the wetland eagle story

We’re fortunate to have a mating pair of American bald eagles call the wetland home. They stir the heart as they soar high above, hunt, tend their nest and raise their young.
Since we began monitoring the wetland eagles in 2013, 21 eaglets have hatched and 18 offspring have successfully fledged. With abundant food and water and protected habitat, the wetland is helping to sustain the remarkable recovery of this iconic species once in danger of extinction.


Our eagles are typically in residence from September through June. Each breeding season adds an exciting new chapter to our eagle story. You can watch and listen to the nesting action live on our eagle cam. Its design, fabrication and installation were made possible through the generosity of donor Kathy D. and our partnership with Good Faith Energy, Mica Steel Works and Primoris.


Visit Our Eagles

We encourage you to visit the Wetland Center in hopes of seeing the eagles and other abundant wildlife. The 1.5-mile round trip to view their nesting habitat takes you as close as federal regulations allow. You’ll see signs on the trail asking you not to approach any closer. Please respect these restrictions. Any human impact on the JBS eagles or their nests will be prosecuted to the fullest extent of the law. This habitat is monitored 24 hours a day.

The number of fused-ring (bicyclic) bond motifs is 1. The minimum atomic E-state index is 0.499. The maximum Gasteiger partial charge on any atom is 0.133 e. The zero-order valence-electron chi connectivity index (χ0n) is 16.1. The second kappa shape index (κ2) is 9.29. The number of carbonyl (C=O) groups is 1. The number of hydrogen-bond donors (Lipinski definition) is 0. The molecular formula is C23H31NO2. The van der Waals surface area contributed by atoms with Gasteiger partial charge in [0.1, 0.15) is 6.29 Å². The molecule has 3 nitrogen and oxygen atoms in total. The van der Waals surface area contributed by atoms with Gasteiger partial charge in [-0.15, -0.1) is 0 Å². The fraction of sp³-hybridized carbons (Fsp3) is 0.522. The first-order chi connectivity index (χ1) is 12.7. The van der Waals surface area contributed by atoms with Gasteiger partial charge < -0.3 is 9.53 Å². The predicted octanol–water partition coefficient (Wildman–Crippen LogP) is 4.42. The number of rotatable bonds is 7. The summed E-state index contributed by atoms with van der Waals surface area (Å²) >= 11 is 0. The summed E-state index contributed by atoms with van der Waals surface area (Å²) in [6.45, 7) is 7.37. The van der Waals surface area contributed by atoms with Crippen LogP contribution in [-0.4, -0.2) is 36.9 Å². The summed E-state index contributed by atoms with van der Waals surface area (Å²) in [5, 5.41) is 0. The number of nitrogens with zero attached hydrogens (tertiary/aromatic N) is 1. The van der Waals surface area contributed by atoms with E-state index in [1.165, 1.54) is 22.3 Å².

Our Eagles’ History

Adult eagles were first observed in the wetland in 2008. Juveniles with adults were spotted in 2010, although no nesting activity was observed. Adults began nesting in the wetland in the fall of 2011, building their home on an arm of a high-voltage transmission tower.

With electricity flowing nearby, the nest’s location jeopardized the safety of the eagles and the reliability of electric service. A remarkable partnership of Oncor, MICA Steelworks (formerly Falcon Steel), Chapman Group, The Rosewood Corporation, North Texas Municipal Water District, U.S. Fish and Wildlife Service, Texas Parks and Wildlife Department and the Wetland Center set out to find a beneficial solution for the eagles and for electricity customers.

Over two days in July 2014, after the eagles had left for the summer, a 50-person team relocated the 200-pound nest. They removed the tower arm with the nest intact and attached it to a replica tower a quarter of a mile away. With no electrical lines attached to it, this new structure offered a safe nesting site.

But would the eagles use it? Ornithologists gave it a 50-50 shot. When the eagles returned in the fall of 2014, they tried to rebuild their nest on the original energized tower. Every few days, Oncor removed the nesting sticks. The eagles located the new tower in October and quickly moved in to reclaim their old nest. They have used the replica tower most years since.

Click here to see a timeline of events of their nesting behaviors and eaglets.

john bunker sands wetland center


NBCDFW News Video July 13,2014
The Eagle Family – YouTube
NBCDFW Channel 5 Story & Video November 6, 2014
Beginning to End: Oncor’s Bald Eagle Relocation Project